Maybe Andrew Speaker, flying abroad despite a dangerous strain of tuberculosis, took things too far. But many people push the limits by staying active when they're sick. Depending on circumstances, the choice can be seen as laudable, inconsiderate--or downright criminal.
At the office, coughing and sneezing workaholics might earn a thank you from a boss for their dedication, but dirty looks from co-workers worried about catching the bug. Athletes who compete while sick are sometimes praised for grit, but may risk infecting teammates.
And then there are people who know they are HIV-positive, yet press ahead with unprotected sexual encounters with partners who've been kept in the dark.
Speaker, now quarantined at a Denver hospital, knew he had a drug-resistant strain of TB before he flew to Europe for his wedding and honeymoon last month, but says he was advised before departure that he wasn't contagious.
Dr. John Chan, an infectious disease expert at Montefiore Medical Center in New York, says that in more routine TB cases it is often very difficult for doctors to determine how contagious a patient might be and when he or she could safely return to work.
"That's a very tough question to address, even when you treat the patient effectively," he said. "There's no one clear-cut answer."
Employers--whether an investment firm or a military base--try to walk a fine line when it comes to ailing workers. They don't want staff staying home for trivial reasons--a mild headache, say--nor do they want to create pressures that would prompt contagiously ill employees to bring germs into the office.
The investment firm Merrill Lynch confronted this issue last month when it announced new "attendance guidelines" reducing to three the number of sick days that employees can take without documented excuses. Company spokeswoman Selena Morris stressed that the move was aimed at abuses, adding, "I don't think in any way we were saying, 'Come to work sick.'"
In past decades, many employers oversaw some sort of "perfect attendance" policy rewarding workers who never missed a day over an extended period of time. Kim Stattner, an absence management expert with the consulting firm Hewitt Associates, said those policies are fading from the scene.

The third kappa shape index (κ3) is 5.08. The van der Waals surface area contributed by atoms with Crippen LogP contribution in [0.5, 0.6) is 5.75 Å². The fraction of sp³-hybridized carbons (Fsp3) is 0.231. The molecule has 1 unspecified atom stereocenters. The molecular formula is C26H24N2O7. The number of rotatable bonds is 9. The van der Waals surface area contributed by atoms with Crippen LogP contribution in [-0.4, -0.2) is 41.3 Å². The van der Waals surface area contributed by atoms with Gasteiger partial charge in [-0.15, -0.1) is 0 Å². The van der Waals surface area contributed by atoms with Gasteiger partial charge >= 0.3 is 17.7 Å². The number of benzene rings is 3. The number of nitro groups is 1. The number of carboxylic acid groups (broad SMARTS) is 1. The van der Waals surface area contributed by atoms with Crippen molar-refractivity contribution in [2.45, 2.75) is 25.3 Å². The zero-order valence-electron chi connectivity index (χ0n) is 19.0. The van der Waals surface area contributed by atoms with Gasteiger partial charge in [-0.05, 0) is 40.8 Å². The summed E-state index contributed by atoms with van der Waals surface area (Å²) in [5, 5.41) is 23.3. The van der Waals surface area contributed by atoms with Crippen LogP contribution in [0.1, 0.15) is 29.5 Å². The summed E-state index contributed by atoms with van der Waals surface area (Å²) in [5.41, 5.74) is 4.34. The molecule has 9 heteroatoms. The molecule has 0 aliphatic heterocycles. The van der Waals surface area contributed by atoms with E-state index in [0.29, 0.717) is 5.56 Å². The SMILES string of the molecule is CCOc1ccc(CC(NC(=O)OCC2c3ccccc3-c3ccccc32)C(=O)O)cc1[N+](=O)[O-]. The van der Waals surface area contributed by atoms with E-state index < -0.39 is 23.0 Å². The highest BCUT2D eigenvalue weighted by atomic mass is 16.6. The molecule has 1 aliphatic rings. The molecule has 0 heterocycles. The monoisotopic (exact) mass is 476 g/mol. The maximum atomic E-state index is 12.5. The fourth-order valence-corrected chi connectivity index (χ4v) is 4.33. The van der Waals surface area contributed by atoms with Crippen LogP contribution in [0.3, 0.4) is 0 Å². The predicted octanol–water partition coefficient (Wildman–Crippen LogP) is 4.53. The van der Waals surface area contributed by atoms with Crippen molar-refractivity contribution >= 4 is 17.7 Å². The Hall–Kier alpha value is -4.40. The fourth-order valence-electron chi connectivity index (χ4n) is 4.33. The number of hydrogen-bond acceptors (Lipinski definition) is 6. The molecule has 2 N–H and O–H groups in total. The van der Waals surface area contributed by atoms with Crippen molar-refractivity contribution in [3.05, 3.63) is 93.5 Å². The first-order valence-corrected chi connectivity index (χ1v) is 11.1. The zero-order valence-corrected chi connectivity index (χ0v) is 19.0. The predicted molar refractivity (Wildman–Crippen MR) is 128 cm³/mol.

"They don't want to promote the kind of thinking that could encourage sick people to come to work," Stattner said. "If you're sick, that's why they give you the sick time. But it's not there to be abused."
In big-time sports, of course, the pressures are different. There is a time-honored tradition of athletes playing with the flu--or worse--especially in important games.
Now-retired quarterback Cade McNown, for example, lists as one of his career highlights a game he refers to as "The Breakfast." It involved "playing while sick, vomiting on the field, and coming back to throw for 202 more yards" while leading UCLA against Oregon in 1998.
When New York Ranger center Michael Nylander was playing with the flu early in this year's Stanley Cup playoffs, hockey fans praised his determination. "This is the time of year that only a severed limb would keep players out of the lineup," said a commentary about him on one fan website.
But even coaches need to be wary. Experts in sports medicine say the initial praise that a sick athlete may hear for coming to practice could switch to criticism if other team members soon show similar symptoms.
The ethics of being ill are of particular importance in regard to HIV-positive people. Though medical advances now enable many to lead long, productive lives--and to pose no public health threat--there is nonetheless a persistent problem created by a subgroup that engages in unprotected sex while keeping their status secret from their partners.
One study by Brown University researchers of 203 HIV-infected individuals--a mix of gays and heterosexuals--found that 40 percent did not disclose their status to sexual partners. The study also found that the non-disclosers were just as likely as the disclosers to engage in unprotected sex.
Many states have passed laws making it a crime to knowingly infect someone with HIV. One of the most infamous cases involved Nushawn Williams, an HIV-positive man who admitted trading drugs for sex with girls in upstate New York during the 1990s.
He knowingly infected at least 13 women with HIV and was sentenced to serve four to 12 years in state prison.
The bottom line, for health authorities and employers, is to persuade sick people to think of others as well as themselves.
"You want to be encouraging the right behavior, not the wrong behavior," Stattner said.